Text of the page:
A Couple Falls at Hanging Rock

Saturday, February 10, 2018

So this is how my day played out.  Sierra was at my Mom's, Toni was at work, and I was at home alone for the day.  Times like this I enjoy taking advantage of by getting outside and doing a little bit of photography.  The problem....rain.  According to the weather forecast, there was going to be rain pretty much all weekend long.  I can shoot in the rain, but I try to avoid it because of all of the concerns with getting water on the lens, and having to dry my equipment out.  That kind of meant that I was going to be staying home and watching TV.  Boring!

When I woke up, I could see that it was foggy outside, and had been raining.  However, it didn't look to be raining currently which was a nice surprise.  I poked my head outside and found that there was a slight mist that was associated with the fog.  I could deal with that if I decided to go out.  I looked at the weather and saw that there was a brief period where the rain would likely stay away.  TV, or going out and enjoying nature.  Well...you know how that discussion went.

I decided that I would find some waterfalls to shoot.  Since I didn't have all day before the rain returned, and I didn't want to spend the entire day driving, I wanted to go somewhere close.  That pretty much meant Hanging Rock or Stone Mountain.  Stone Mountain only has one waterfall that I am particularly interested in, and I wasn't really feeling like working that one today.  Hanging Rock had several falls that I liked to photograph...five named falls with another two unnamed falls.  I would have much more to choose from if I went there.  That made the decision easy enough.

In about 45 minutes I was pulling in the parking lot under a heavy drizzle.  Nothing like an accurate weather report huh?  Well, I was here, I might as well get to hoofin' and see what I can capture.  I had decided that since there was a slight fog in the air, I really wanted to try window falls which has some really nice textures to play with.  I could also stray down another trail and get a few of Hidden Falls along the way.

By the time I got to Hidden Falls, the rain was a little more steady, but still bearable.  I didn't need to put the all weather cover on the camera, but I did need to use my hat to shield the front element from the drops.  I was using my 24-70mm lens with a B+W CPL on it which just didn't have the coverage needed from the lens hood.  I tried to get something different from my normal compositions at this waterfall, but kept finding myself repeating those standard shots.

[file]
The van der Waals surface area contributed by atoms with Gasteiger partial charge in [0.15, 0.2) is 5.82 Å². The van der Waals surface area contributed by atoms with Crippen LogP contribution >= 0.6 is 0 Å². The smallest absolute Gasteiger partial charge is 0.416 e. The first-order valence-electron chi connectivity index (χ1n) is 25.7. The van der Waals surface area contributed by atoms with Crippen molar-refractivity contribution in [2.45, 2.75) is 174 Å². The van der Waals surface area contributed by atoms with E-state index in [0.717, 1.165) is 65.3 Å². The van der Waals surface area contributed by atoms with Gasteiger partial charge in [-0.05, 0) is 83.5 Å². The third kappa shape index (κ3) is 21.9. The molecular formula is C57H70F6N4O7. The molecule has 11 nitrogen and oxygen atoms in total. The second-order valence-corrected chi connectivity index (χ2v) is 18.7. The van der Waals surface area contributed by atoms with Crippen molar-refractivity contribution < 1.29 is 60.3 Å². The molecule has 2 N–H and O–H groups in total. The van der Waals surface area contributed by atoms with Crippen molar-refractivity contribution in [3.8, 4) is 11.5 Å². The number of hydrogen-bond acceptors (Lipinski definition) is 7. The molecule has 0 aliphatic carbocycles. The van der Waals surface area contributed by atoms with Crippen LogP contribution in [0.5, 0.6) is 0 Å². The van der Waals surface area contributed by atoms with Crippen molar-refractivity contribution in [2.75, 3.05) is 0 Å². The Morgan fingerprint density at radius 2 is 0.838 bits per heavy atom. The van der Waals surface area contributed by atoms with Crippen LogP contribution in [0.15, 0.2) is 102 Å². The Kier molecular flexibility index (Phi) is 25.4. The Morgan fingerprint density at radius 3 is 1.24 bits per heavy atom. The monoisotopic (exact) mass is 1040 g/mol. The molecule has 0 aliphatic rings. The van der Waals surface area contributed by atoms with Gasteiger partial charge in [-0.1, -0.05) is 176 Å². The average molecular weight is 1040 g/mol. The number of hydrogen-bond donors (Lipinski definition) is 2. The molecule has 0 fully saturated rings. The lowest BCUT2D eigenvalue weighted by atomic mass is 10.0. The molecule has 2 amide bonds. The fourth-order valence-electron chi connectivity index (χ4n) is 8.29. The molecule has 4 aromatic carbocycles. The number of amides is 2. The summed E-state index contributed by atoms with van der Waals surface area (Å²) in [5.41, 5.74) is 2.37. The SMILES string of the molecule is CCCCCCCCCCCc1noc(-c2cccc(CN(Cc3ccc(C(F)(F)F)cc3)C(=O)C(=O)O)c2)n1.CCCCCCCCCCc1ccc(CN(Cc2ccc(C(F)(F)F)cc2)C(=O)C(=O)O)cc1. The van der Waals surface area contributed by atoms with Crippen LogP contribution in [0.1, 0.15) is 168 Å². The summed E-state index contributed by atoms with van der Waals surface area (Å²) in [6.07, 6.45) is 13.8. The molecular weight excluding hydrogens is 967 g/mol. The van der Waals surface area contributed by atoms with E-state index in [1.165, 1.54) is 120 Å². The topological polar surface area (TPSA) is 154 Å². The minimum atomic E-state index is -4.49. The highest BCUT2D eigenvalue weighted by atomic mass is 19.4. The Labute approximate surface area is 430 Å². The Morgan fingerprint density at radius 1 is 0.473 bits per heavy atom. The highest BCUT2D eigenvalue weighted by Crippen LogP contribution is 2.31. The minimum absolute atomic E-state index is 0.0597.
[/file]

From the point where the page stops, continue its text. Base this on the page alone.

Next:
I backed up a little bit and went wide with the lens.  That gave me the opportunity to include some of the greenery to the left which added a bunch of depth, and helped to accentuate the fog that was hanging over the waterfall.  I had done this composition before, but the water wasn't flowing as nicely, and the falls got lost in the overall composition.  This was working out much better today.

Weeping Rocks
Leaving my camera built as it was, I continued down the trail to Window Falls.  I was pleasantly surprised that the water was flowing much better than the last time I was here.  In fact, it was prominent enough that I was convinced that I could get a decent overall image of the waterfall which I was unable to get last time.  I had the right lens on to get the job done, I just needed to flip the camera on its side to shoot the scene vertical.  I ended up setting the tripod on top of a system of roots from a fallen tree as I stood on a muddy slope.  I didn't fall, and the composition was well worth the uncomfortable shooting position.

For many years, I would stop with this particular angle and turn around to make my return trip.  I have, however, found that there is a lot more that can be done with this waterfall from the other side.  I worked my way around to the other side of the falls, and started to look for compositions.  What I like from this side is that the rocks take on a completely different look.  There are more curves, and the composition becomes more dramatic overall.

A Subtle Sigh
There are clues which will tell you this is the same waterfall, but unless you are expecting it, it is not immediately recognizable.  That is what I like about this composition since this waterfall is photographed so many times every month.  In fact, that is the problem with all waterfalls.  They have all be shot so many times by so many photographers that all of the pictures start looking the same.  I try my best to get something a little different when I go to shoot waterfalls.

Careless Abandon
I have found that this waterfall has a few different isolations that work very well.  With the water flow today, I found that some of my isolations would actually work very well.  I got in close and cropped in tight to the areas that I wanted to capture.  The trick here was to get the textures in addition to the moving water.  I positioned myself so that the brighter parts of the rocks in the background lined up with the main shaft of water.  The idea was to create an optical illusion that the water was pouring from a hole above.  The cascades at the bottom become my foreground and visual anchor.  The composition is simple but effective in getting the viewer to look ever closer to determine exactly what they are looking at.